Only the 6-side dice that is a cube. Noppa goes for all of them - like those with 20, 10, 8 or 4 sides.

    • Jantzku
      Jantzku Year ago +2

      @Elderscrollsswimmer Yep

  • Visa Toivonen
    Visa Toivonen Year ago

    Lohikäärme is a modern version of "Louhikäärme". Louhi is a character in Finnish national epic Kalevala. She's a powerful witch and the main antagonist of the verse. So essentially, "louhikäärme" (and thus lohikäärme as its derivative) means "witchsnake", even if "noita" is the way more commonly used word for witch in Finnish these days.


    I really enjoy these dives into the vast ocean of weirdness that is the Finnish language. It gives you a cool perspective to something that's so close to home. For example tammikuu is such an ordinary day-to-day word, but when you translate it literally to oak moon, it becomes really beautiful and poetic. The others would be pearl moon, earth moon, swidden moon, planting moon, summer moon, hey moon, crop moon, autumn moon, dirt moon, dead moon and yule/"christmas"moon. My favorites of these would be oak moon, pearl moon and dead moon... 🕯️📖

  • Jeni
    Jeni Year ago

    So I just watched the more recent one and then this one and I think you did amazing! I was quite impressed multiple times, especially how you figured out the lemma of the word rauta. So good job, Dave!

  • Lauren Bauer
    Lauren Bauer Year ago +8

    4:00 it’s interesting to hear that sandwiches don’t normally have two pieces of bread in Finland. I have a polish friend who does the same thing, they only use one piece of bread, but as an American who has only once traveled outside the us and never out of the continent, it’s kind of a cool thing. Thinking about it, two slices of bread is just some unnecessary bread

    • Pabol Thehoe
      Pabol Thehoe Year ago +1

      Bread is just a tool to eat the toppings, like a handle

    • Plasmaorava5000
      Plasmaorava5000 Year ago

      Do people actually make sandwiches with two pieces of bread themselves at home?? I thought people only buy them from restaurants or cafeterias or whatever, even in the United States of America.

    • Margit Z
      Margit Z 6 months ago

      @Plasmaorava5000 American here, yep we do make sandwiches with 2 slices at home too. It helps the whole thing to hold together; you can hold it sideways with one hand, or gesture with your sandwich hand, and nothing falls off.

    • lisa phares
      lisa phares 2 months ago

      The food was named after the Earl of Sandwich that liked to play cards for money. He didn’t want to stop to eat, but eating and playing would ruin the cards. The bread around the meat kept the hands and therefore the cards clean. And I believe our expression “sandwich between” or sandwiched comes from the food not the other way around.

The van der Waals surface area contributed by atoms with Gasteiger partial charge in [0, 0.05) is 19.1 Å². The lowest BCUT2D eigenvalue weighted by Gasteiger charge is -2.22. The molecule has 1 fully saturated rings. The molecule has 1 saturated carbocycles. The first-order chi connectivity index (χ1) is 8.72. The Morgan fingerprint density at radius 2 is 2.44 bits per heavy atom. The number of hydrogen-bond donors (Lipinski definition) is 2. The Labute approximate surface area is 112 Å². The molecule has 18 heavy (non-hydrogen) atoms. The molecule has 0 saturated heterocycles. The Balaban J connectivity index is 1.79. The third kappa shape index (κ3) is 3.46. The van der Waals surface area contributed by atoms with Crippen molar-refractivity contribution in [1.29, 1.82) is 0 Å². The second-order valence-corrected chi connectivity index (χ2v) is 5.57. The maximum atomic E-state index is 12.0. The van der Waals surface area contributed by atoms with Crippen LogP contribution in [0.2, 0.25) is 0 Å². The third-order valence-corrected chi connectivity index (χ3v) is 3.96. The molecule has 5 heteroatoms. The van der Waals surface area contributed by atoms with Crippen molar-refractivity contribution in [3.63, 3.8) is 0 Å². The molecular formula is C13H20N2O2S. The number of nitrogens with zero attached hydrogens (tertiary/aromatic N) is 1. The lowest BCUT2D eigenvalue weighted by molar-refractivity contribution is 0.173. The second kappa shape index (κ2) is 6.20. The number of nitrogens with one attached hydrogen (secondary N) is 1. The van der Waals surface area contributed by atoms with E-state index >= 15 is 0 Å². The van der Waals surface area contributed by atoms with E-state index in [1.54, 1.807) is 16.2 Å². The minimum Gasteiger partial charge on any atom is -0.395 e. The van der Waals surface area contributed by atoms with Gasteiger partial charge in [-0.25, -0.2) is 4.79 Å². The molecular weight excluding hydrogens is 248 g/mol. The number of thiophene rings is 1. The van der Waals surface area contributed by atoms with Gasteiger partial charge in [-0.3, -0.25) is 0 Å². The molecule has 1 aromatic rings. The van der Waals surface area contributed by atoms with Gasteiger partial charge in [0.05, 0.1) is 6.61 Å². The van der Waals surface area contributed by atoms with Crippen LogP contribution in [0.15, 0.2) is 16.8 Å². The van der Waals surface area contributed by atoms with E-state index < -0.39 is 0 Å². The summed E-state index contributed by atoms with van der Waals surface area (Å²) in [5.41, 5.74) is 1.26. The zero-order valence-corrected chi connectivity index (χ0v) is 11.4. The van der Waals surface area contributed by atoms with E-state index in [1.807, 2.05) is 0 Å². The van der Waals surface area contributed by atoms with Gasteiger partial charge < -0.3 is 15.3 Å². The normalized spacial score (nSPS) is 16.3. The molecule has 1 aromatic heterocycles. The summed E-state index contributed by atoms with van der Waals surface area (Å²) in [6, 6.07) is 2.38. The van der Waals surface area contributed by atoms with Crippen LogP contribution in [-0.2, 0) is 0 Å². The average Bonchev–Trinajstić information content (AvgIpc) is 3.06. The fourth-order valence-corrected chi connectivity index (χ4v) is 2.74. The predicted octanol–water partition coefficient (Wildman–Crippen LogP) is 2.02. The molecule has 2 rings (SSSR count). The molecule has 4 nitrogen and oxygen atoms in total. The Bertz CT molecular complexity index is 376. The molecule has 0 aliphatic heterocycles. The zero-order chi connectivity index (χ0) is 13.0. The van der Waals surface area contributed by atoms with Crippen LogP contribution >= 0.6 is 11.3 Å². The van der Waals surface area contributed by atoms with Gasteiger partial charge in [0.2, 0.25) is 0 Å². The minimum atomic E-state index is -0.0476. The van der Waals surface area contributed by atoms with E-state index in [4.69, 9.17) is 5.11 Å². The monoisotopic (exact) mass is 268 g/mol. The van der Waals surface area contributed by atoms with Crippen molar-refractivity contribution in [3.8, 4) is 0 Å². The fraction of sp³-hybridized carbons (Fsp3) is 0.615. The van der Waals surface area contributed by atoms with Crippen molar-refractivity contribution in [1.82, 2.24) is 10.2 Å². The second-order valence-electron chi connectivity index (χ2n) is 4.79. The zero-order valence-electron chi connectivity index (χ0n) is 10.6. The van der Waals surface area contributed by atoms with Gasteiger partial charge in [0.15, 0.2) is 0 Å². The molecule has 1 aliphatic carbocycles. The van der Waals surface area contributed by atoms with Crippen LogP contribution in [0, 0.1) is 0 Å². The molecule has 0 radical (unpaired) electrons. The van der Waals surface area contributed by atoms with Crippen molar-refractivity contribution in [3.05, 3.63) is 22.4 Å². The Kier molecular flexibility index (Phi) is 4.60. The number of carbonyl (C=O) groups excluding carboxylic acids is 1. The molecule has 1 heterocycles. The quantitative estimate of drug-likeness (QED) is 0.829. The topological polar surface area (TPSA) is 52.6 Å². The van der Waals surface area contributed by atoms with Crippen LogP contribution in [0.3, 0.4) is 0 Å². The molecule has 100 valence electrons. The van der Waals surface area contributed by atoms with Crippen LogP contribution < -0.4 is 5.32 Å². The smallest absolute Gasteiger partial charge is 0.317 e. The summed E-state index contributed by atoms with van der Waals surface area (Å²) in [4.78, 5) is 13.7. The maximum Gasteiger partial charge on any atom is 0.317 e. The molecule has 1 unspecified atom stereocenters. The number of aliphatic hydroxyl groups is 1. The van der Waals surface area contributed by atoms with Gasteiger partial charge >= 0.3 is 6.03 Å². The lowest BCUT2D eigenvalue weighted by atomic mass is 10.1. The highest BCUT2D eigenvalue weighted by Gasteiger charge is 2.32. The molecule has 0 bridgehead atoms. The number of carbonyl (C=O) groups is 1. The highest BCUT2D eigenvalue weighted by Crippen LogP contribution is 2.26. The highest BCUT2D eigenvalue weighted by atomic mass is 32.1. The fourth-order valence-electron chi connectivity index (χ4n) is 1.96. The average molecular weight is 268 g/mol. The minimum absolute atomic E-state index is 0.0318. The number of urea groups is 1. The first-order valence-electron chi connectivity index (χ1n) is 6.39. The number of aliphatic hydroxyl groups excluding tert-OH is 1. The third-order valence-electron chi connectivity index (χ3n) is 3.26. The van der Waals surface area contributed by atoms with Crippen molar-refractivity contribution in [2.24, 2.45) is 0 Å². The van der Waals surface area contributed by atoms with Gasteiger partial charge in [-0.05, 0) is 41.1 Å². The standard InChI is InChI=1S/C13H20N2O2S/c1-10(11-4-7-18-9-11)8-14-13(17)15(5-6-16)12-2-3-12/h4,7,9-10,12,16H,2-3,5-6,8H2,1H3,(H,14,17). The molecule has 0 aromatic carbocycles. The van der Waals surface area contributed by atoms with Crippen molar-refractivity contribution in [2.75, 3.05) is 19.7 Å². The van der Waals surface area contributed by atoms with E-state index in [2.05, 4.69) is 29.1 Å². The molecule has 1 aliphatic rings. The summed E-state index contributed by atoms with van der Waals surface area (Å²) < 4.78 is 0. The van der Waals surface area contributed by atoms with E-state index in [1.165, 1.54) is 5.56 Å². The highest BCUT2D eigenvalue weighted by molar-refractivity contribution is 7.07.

• TheMinnaKat
    TheMinnaKat Year ago +1

    Google Translate on pihalla kuin lumiukko 😂 I also always get very annoyed with these literal translations because there can be multiple translations for a word and they use the incorrect one to make it sound funnier than it actually is. Nevertheless, you reacting to funny literal translations is entertaining, so thank you again for a fun video!

  • Apollostowel
    Apollostowel 2 months ago

    My Finnish husband sitting next to me said "maapallo" is globe, like one you buy in a store, or if you're referring to the earth as a globe. Both his mom and stepmom were English teachers, so he's pretty good at this translation thing.

  • Kvarkki
    Kvarkki Year ago

    So interesting to hear how you process the Finnish months in your brain, through numbers. I process the months in English in a similar way. I always have to first associate August with the number 8 to "remember" which month it is (and to not confuse it with October...). What was also quite surprising was that after I had lived in England for several years, I started to mix up maaliskuu and marraskuu in my head - and it's my mother tongue we're talking about! LOL
    I also quite often say freezer when I actually mean fridge in English. I think my brain is still processing the 'jää' part in 'jääkaappi' and the mouth has meanwhile translated the word into freezer before it all clicks together!

  • Joosua92
    Joosua92 Year ago +4

    Lohikäärme can also come from finnish mythology. It is possible that lohi is shortend from Louhi who was antagonist in Kalevala. So dragon would be Louhi's snake.

  • TheOMAha94
    TheOMAha94 Year ago +6

    Thanks! Haven't even noticed, that we are so literal. Maybe that's why its so easy to create a lot of word jokes in finnish. I personally like to combine two or more of those double words. Like kirjolohi (rainbowtrout) and lohikäärme (dragon) = Kirjolohikäärme, then just try to imagine it: could it be like a colourful dragon, or snake looking like a rainbow trout?
    Another one: sähkövirta (electric current) + virtahepo (hippo) = sähkövirtahepo. Literally electric current horse, or just electric hippo.

    • Tristan J. Cumpole
      Tristan J. Cumpole Year ago +1

      An old world for fire is "louhi". "Louhikäärme" would be more correct.

    • Elderscrollsswimmer
      Elderscrollsswimmer 6 months ago

      My food idea works here too, it likes to eat rainbow trout/salmon.

  • SysiPaska
    SysiPaska Year ago

    The story behind lohikäärme is:
    Our finnish language developer Mikael Agricola brought use thousands of new words and he saw "dragon's" skin which looked like salmon's scales (so there is lohi, salmon) and then the dragon was long snake with wings, so there the snek :)
    I hope you read it because you wanted to know

  • WMfin
    WMfin Year ago +19

    Months are literally moon phases. Most literal are kesäkuu and joulukuu. Marraskuu comes from old word for death: marras. Lokakuu means filth-moon. Tammi is reference to oak tree. It is month in the dead winter as hard and immovable as a sturdy oak. I am sure there's some site that explains all of them. Worth to give a look, each one is interesting.